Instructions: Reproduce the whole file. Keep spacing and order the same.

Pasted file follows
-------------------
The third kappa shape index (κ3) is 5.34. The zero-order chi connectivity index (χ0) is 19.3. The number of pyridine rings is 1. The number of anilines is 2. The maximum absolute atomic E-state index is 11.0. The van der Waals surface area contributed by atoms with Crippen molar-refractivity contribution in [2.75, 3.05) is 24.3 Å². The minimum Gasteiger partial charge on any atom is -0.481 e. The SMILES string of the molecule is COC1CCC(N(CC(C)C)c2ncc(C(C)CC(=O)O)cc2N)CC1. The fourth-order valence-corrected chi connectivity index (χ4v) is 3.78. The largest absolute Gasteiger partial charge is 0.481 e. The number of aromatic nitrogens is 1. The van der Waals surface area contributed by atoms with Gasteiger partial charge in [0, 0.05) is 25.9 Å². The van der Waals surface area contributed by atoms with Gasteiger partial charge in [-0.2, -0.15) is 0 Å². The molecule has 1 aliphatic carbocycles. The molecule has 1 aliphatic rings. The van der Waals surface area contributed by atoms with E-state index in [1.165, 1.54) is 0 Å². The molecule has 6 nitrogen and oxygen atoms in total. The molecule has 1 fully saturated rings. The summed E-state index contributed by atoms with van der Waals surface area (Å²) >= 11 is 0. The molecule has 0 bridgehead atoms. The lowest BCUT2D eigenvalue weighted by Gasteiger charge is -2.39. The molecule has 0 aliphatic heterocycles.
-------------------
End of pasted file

The third kappa shape index (κ3) is 5.34. The zero-order chi connectivity index (χ0) is 19.3. The number of pyridine rings is 1. The number of anilines is 2. The maximum absolute atomic E-state index is 11.0. The van der Waals surface area contributed by atoms with Crippen molar-refractivity contribution in [2.75, 3.05) is 24.3 Å². The minimum Gasteiger partial charge on any atom is -0.481 e. The SMILES string of the molecule is COC1CCC(N(CC(C)C)c2ncc(C(C)CC(=O)O)cc2N)CC1. The fourth-order valence-corrected chi connectivity index (χ4v) is 3.78. The largest absolute Gasteiger partial charge is 0.481 e. The number of aromatic nitrogens is 1. The van der Waals surface area contributed by atoms with Gasteiger partial charge in [0, 0.05) is 25.9 Å². The van der Waals surface area contributed by atoms with Gasteiger partial charge in [-0.2, -0.15) is 0 Å². The molecule has 1 aliphatic carbocycles. The molecule has 1 aliphatic rings. The van der Waals surface area contributed by atoms with E-state index in [1.165, 1.54) is 0 Å². The molecule has 6 nitrogen and oxygen atoms in total. The molecule has 1 fully saturated rings. The summed E-state index contributed by atoms with van der Waals surface area (Å²) >= 11 is 0. The molecule has 0 bridgehead atoms. The lowest BCUT2D eigenvalue weighted by Gasteiger charge is -2.39. The molecule has 0 aliphatic heterocycles.